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Successful Metropolitan Areas Prioritize Proximity

Brookings buils on the findings of recent research about jobs densification in cities around the country to make a larger point about the benefits of proximity in urban design, as compared to sprawl.
June 26, 2019, 5am PDT | James Brasuell | @CasualBrasuell
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"New research from the Bass Center for Transformative Placemaking at Brookings confirms that when it comes to site selection, American businesses continue to value proximity."

Adie Tomer, Joseph W. Kane, and Lara Fishbane write to explain the findings of the research referenced above, tying transportation and land use planning to the discussion as the "ultimate enablers of proximity."

"The character of our urban form—including density, permitted use in buildings, and transportation designs—will either promote closer proximity or push economic activity further apart. And despite the best efforts of many business and civic leaders, the prevailing transportation model in the United States downplays distance and focuses too much on traffic," according to the article.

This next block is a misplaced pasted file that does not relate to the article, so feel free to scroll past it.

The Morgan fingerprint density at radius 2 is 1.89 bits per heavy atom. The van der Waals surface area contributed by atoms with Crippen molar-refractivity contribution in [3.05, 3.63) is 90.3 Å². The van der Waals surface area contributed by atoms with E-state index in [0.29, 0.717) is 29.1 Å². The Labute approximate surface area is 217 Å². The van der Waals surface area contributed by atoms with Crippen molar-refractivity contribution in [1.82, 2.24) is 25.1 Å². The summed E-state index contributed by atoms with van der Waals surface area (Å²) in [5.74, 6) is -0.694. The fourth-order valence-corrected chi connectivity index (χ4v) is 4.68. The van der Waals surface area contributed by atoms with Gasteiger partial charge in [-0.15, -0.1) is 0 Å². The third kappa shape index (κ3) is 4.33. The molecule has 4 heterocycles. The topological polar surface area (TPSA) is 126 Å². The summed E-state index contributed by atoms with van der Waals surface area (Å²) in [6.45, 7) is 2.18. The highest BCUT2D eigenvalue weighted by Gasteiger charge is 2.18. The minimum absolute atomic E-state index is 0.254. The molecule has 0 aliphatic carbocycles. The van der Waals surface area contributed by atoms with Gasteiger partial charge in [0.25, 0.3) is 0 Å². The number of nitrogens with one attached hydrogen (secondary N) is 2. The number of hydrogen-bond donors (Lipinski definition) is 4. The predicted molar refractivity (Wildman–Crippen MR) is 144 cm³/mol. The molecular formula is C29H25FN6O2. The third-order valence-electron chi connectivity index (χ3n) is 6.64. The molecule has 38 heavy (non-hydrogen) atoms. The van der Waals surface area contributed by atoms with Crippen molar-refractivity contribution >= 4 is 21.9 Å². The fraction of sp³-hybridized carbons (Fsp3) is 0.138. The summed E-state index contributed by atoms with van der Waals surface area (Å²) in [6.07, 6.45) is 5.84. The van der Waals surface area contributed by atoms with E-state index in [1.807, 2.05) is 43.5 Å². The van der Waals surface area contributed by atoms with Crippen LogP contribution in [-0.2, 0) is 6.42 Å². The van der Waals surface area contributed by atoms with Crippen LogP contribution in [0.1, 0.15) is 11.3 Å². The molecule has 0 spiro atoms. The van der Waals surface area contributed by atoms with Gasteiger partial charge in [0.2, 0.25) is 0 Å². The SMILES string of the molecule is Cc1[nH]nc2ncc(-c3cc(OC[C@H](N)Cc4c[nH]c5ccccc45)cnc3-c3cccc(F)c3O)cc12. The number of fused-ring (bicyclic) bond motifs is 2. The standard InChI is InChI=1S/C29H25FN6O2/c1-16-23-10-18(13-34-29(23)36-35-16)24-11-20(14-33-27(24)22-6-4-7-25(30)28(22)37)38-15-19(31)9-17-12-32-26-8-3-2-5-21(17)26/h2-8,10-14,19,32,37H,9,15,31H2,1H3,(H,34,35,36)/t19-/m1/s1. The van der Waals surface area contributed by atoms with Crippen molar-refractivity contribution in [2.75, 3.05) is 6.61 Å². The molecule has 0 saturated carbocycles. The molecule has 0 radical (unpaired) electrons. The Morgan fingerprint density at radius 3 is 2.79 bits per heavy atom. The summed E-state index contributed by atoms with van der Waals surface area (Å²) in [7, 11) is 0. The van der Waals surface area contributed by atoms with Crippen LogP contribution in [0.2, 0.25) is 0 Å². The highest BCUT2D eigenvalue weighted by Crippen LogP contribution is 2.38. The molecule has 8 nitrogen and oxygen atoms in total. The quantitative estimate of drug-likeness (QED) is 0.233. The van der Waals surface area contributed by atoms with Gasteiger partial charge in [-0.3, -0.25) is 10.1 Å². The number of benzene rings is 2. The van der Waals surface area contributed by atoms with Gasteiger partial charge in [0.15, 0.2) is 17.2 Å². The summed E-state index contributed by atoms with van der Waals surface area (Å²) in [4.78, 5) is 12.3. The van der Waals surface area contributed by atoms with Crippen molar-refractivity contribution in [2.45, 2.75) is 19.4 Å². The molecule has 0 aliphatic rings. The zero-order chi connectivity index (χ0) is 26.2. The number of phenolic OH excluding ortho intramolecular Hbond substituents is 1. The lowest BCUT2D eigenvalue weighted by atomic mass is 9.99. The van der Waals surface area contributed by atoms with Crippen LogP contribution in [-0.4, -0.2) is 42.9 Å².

Earlier this month, Planetizen picked up the news of the research cited here, but the current article more explicitly ties the findings of the study to planning policies and more explicitly appeals for a shift toward less car-oriented sprawl.

"We propose a new model: prioritizing human-scale proximity and the shorter-distance travel it promotes," according to the article, before laying out a list of five benefits to more proximity and less sprawl, with more detail in the source article:

  1. Proximity promotes agglomeration, helping to grow industries and regional economies.
  2. Proximity requires less infrastructure per capita, reducing fiscal burdens on communities.
  3. Proximity offers more modal choice, making transportation more affordable and age-neutral.
  4. Proximity is essential to hitting carbon targets and developing more resilient places.
  5. Proximity incentivizes safer streets and supports a healthier population.

The article also includes one critical caveat: the proposal does not necessitate a Cobursian approach to urban development that would replicate skyscrapers all over urban areas. To get at the right mix of densities, the trio of writers suggests making better use of the new troves of transportation data available to planners.

Full Story:
Published on Monday, June 24, 2019 in Brookings
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